Tec diver dies exploring wreckage of ship off Greece


ATHENS, Greece — A member of a National Geographic team exploring the wreckage of Britannic, the Titanic’s sister ship, in the Aegean Sea died of decompression sickness Sunday, the Merchant Marine Ministry said.

Carl Spencer, 37, was rushed to the Athens Naval Hospital in the afternoon after diving to film the wreckage of the Britannic, four miles (6 kilometers) off the island of Kea, southeast of Athens, the ministry said.

Spencer, who showed symptoms of the illness widely known as “the bends,” had been aboard the Belgian-owned research vessel CDT Fourcault. He was flown to the hospital by helicopter but was unconscious upon arrival.

His team was to spend nine days doing an internal and external analysis of the wreckage.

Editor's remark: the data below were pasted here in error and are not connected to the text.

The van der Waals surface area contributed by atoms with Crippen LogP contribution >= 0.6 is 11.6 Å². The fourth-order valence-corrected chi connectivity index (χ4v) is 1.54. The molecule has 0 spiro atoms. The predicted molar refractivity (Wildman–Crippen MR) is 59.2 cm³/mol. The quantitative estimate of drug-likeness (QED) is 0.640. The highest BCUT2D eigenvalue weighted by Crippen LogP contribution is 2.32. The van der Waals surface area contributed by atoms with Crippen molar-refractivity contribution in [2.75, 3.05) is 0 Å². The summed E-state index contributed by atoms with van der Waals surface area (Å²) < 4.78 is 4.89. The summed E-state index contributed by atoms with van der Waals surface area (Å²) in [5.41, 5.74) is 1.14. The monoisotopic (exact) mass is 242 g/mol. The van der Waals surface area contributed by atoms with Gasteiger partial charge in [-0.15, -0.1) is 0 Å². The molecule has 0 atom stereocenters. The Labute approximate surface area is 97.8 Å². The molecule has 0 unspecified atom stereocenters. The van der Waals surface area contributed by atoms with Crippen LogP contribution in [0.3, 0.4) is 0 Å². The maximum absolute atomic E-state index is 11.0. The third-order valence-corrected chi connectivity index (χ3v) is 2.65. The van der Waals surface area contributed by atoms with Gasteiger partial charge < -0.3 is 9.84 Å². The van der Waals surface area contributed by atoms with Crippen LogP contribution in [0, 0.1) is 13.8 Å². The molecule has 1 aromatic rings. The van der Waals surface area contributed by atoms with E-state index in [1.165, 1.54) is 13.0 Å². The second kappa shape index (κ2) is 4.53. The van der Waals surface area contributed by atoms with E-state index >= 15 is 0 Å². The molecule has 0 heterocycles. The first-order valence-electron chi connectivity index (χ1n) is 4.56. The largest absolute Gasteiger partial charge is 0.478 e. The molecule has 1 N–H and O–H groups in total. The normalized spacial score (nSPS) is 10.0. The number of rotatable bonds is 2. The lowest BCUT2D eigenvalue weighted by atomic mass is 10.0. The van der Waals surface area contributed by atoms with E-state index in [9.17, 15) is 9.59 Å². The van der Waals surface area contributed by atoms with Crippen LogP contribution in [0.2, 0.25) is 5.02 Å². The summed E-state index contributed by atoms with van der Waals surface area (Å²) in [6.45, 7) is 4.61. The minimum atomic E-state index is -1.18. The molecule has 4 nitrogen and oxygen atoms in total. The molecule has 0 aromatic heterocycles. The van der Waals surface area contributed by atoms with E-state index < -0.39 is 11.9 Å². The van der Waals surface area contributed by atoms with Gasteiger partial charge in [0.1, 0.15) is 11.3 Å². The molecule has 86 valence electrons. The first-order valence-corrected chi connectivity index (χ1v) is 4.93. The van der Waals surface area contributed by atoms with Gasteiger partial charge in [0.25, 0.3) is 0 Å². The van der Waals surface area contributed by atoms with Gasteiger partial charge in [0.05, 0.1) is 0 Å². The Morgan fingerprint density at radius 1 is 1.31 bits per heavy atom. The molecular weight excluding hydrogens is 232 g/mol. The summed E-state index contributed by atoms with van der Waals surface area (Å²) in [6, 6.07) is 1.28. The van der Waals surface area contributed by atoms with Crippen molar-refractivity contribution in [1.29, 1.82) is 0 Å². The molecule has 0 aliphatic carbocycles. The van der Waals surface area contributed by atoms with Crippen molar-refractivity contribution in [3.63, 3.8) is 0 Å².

Spencer had led a similar expedition to the Britannic in 2003.

The technical diver also had taken part in an exploration of the Titanic wreckage as part of a Discovery Channel expedition led by filmmaker James Cameron, who directed the 1997 blockbuster “Titanic.”

Following the sinking of the Titanic in April 1912, the hull of the 53,000-ton Britannic was redesigned and it was launched on Feb. 26, 1914.

It was never used as a commercial trans-Atlantic liner because of World War I. It was requisitioned as a hospital ship in November 1915 and sent to the Middle East and Aegean fronts.

On its sixth trip, on its way to pick up wounded soldiers from the disastrous Gallipoli campaign, it was sunk on Nov. 21, 1916. Of the 1,066 passengers aboard, 30 died.

For years, the cause of Britannic’s sinking – whether by a torpedo or a mine – was unclear.

Spencer’s 2003 expedition provided conclusive evidence of a single mine blast



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